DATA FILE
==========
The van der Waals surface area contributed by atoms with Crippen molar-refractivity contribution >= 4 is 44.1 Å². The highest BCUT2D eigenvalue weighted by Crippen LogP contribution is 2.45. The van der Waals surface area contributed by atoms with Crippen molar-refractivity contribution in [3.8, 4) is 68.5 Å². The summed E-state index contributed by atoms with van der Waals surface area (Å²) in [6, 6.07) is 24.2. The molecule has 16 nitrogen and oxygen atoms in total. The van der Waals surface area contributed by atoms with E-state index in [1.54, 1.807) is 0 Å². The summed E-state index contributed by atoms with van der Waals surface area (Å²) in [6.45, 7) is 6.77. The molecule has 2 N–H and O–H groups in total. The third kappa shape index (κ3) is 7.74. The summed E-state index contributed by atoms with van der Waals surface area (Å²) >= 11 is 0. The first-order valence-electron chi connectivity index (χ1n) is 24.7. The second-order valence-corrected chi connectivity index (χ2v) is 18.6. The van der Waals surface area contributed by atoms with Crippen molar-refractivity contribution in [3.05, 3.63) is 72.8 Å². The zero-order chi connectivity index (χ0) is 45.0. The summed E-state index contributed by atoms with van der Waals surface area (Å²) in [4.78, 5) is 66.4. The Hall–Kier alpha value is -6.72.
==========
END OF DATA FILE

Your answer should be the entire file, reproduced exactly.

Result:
The van der Waals surface area contributed by atoms with Crippen molar-refractivity contribution >= 4 is 44.1 Å². The highest BCUT2D eigenvalue weighted by Crippen LogP contribution is 2.45. The van der Waals surface area contributed by atoms with Crippen molar-refractivity contribution in [3.8, 4) is 68.5 Å². The summed E-state index contributed by atoms with van der Waals surface area (Å²) in [6, 6.07) is 24.2. The molecule has 16 nitrogen and oxygen atoms in total. The van der Waals surface area contributed by atoms with E-state index in [1.54, 1.807) is 0 Å². The summed E-state index contributed by atoms with van der Waals surface area (Å²) in [6.45, 7) is 6.77. The molecule has 2 N–H and O–H groups in total. The third kappa shape index (κ3) is 7.74. The summed E-state index contributed by atoms with van der Waals surface area (Å²) >= 11 is 0. The first-order valence-electron chi connectivity index (χ1n) is 24.7. The second-order valence-corrected chi connectivity index (χ2v) is 18.6. The van der Waals surface area contributed by atoms with Crippen molar-refractivity contribution in [3.05, 3.63) is 72.8 Å². The zero-order chi connectivity index (χ0) is 45.0. The summed E-state index contributed by atoms with van der Waals surface area (Å²) in [4.78, 5) is 66.4. The Hall–Kier alpha value is -6.72.